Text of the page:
Reading Exercise 16
Read the passage and choose the best answer to each question.
Music In Russia
In the nineteenth century, Russia began making an original contribution to world music nearly as significant as its contribution in literature. In the first half of the nineteenth century, Mikhail Glinka (1804-57) initiated the application of purely Russian folk and religious music to classical compositions. His best operas, Ruslan and Lyudmila and A Life for the Tsar, are considered pioneering works in the establishment of Russian national music, although they are based on Italian models.
In 1859 the Russian Music Society was founded to foster the performance and appreciation of classical music, especially German, from Western Europe; the most influential figures in the society were the composer Anton Rubinstein and his brother Nikolay, who founded influential conservatories in Moscow and St. Petersburg. Anton Rubinstein also was one of the best pianists of the nineteenth century.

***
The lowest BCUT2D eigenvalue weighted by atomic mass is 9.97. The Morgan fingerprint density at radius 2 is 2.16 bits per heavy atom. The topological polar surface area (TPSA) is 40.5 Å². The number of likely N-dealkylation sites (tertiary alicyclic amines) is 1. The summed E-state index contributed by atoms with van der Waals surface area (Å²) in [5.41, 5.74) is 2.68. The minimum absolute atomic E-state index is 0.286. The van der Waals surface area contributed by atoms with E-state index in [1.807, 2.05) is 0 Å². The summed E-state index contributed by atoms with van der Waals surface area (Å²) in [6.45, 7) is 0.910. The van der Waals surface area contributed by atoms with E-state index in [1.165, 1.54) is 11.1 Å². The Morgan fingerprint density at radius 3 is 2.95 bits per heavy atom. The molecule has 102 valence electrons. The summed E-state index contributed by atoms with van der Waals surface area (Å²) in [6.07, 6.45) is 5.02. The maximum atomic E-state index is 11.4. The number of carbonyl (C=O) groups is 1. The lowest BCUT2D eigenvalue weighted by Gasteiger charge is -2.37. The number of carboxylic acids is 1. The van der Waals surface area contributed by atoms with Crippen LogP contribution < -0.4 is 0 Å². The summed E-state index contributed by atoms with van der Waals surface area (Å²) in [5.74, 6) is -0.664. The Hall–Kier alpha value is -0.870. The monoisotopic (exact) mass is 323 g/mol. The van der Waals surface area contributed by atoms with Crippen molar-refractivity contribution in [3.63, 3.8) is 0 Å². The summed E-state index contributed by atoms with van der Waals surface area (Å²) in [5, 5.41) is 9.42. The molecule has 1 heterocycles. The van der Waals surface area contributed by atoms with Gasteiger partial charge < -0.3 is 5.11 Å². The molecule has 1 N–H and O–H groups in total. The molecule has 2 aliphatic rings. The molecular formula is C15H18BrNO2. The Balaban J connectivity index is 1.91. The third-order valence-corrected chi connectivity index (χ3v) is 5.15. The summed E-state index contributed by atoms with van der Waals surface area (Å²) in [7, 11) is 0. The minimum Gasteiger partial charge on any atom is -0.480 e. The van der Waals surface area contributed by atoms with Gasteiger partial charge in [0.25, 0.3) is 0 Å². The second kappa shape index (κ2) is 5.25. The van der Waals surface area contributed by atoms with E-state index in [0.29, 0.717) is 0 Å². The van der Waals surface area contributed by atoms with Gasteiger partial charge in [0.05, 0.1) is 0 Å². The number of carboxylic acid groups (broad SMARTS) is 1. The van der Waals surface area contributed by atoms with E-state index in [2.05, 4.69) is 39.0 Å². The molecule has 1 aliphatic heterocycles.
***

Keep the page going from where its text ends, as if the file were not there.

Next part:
In the second half of the nineteenth century, a group of composers that came to be known as the "Mighty Five"--Miliy Balakirev, Aleksandr Borodin, César Cui, Modest Musorgskiy, and Nikolay Rimskiy-Korsakov--continued Glinka's movement away from imitation of European classical music. The Mighty Five challenged the Russian Music Society's conservatism with a large body of work thematically based on Russia's history and legends and musically based on its folk and religious music. Among the group's most notable works are Rimskiy-Korsakov's symphonic suite Scheherezade and the operas The Snow Maiden and Sadko, Musorgskiy's operas Boris Godunov and Khovanshchina, and Borodin's opera Prince Igor. Balakirev, a protégé of Glinka, was the founder and guiding spirit of the group.
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